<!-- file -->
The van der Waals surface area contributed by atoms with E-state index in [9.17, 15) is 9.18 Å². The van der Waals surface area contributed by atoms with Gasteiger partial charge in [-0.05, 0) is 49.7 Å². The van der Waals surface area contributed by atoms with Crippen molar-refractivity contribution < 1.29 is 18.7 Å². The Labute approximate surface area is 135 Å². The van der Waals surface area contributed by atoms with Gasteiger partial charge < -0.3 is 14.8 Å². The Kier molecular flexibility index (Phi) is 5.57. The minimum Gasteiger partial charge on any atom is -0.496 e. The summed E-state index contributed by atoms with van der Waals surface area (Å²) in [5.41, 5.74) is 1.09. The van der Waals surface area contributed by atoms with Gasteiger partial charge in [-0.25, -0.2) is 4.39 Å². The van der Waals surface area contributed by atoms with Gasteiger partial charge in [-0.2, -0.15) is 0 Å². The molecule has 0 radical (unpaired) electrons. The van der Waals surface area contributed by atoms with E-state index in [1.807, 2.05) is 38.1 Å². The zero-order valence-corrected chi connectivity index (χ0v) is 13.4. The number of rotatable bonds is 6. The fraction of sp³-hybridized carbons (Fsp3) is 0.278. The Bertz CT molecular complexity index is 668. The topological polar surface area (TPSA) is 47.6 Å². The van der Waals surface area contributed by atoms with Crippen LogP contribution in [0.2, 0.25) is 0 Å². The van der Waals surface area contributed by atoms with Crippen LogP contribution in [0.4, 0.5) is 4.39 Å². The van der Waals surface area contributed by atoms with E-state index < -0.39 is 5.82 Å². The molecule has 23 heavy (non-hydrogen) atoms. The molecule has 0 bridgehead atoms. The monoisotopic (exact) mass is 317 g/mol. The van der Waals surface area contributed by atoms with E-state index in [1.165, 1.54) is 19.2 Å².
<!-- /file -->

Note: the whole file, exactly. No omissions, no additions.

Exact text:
The van der Waals surface area contributed by atoms with E-state index in [9.17, 15) is 9.18 Å². The van der Waals surface area contributed by atoms with Gasteiger partial charge in [-0.05, 0) is 49.7 Å². The van der Waals surface area contributed by atoms with Crippen molar-refractivity contribution < 1.29 is 18.7 Å². The Labute approximate surface area is 135 Å². The van der Waals surface area contributed by atoms with Gasteiger partial charge < -0.3 is 14.8 Å². The Kier molecular flexibility index (Phi) is 5.57. The minimum Gasteiger partial charge on any atom is -0.496 e. The summed E-state index contributed by atoms with van der Waals surface area (Å²) in [5.41, 5.74) is 1.09. The van der Waals surface area contributed by atoms with Gasteiger partial charge in [-0.25, -0.2) is 4.39 Å². The van der Waals surface area contributed by atoms with Gasteiger partial charge in [-0.2, -0.15) is 0 Å². The molecule has 0 radical (unpaired) electrons. The van der Waals surface area contributed by atoms with E-state index in [1.807, 2.05) is 38.1 Å². The zero-order valence-corrected chi connectivity index (χ0v) is 13.4. The number of rotatable bonds is 6. The fraction of sp³-hybridized carbons (Fsp3) is 0.278. The Bertz CT molecular complexity index is 668. The topological polar surface area (TPSA) is 47.6 Å². The van der Waals surface area contributed by atoms with Crippen LogP contribution in [0.2, 0.25) is 0 Å². The van der Waals surface area contributed by atoms with Crippen LogP contribution in [0.4, 0.5) is 4.39 Å². The van der Waals surface area contributed by atoms with E-state index < -0.39 is 5.82 Å². The molecule has 23 heavy (non-hydrogen) atoms. The molecule has 0 bridgehead atoms. The monoisotopic (exact) mass is 317 g/mol. The van der Waals surface area contributed by atoms with E-state index in [1.165, 1.54) is 19.2 Å².